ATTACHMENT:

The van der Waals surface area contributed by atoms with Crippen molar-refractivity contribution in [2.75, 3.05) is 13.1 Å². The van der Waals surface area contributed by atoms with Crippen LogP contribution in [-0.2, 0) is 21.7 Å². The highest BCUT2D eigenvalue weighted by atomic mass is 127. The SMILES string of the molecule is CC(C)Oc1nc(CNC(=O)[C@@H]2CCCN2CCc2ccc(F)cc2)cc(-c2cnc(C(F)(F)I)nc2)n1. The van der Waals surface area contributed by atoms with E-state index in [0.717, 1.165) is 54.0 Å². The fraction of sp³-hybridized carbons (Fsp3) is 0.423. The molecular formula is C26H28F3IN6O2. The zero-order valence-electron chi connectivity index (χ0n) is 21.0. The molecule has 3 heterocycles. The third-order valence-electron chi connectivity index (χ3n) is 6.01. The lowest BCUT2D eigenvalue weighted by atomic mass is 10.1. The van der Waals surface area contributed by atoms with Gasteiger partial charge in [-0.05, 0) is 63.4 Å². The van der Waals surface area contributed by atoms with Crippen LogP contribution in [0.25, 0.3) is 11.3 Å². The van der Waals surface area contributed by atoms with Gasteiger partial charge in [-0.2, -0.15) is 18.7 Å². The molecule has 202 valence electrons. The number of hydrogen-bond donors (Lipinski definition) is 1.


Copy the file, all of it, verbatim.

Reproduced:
The van der Waals surface area contributed by atoms with Crippen molar-refractivity contribution in [2.75, 3.05) is 13.1 Å². The van der Waals surface area contributed by atoms with Crippen LogP contribution in [-0.2, 0) is 21.7 Å². The highest BCUT2D eigenvalue weighted by atomic mass is 127. The SMILES string of the molecule is CC(C)Oc1nc(CNC(=O)[C@@H]2CCCN2CCc2ccc(F)cc2)cc(-c2cnc(C(F)(F)I)nc2)n1. The van der Waals surface area contributed by atoms with E-state index in [0.717, 1.165) is 54.0 Å². The fraction of sp³-hybridized carbons (Fsp3) is 0.423. The molecular formula is C26H28F3IN6O2. The zero-order valence-electron chi connectivity index (χ0n) is 21.0. The molecule has 3 heterocycles. The third-order valence-electron chi connectivity index (χ3n) is 6.01. The lowest BCUT2D eigenvalue weighted by atomic mass is 10.1. The van der Waals surface area contributed by atoms with Gasteiger partial charge in [-0.05, 0) is 63.4 Å². The van der Waals surface area contributed by atoms with Crippen LogP contribution in [0.25, 0.3) is 11.3 Å². The van der Waals surface area contributed by atoms with Gasteiger partial charge in [-0.2, -0.15) is 18.7 Å². The molecule has 202 valence electrons. The number of hydrogen-bond donors (Lipinski definition) is 1.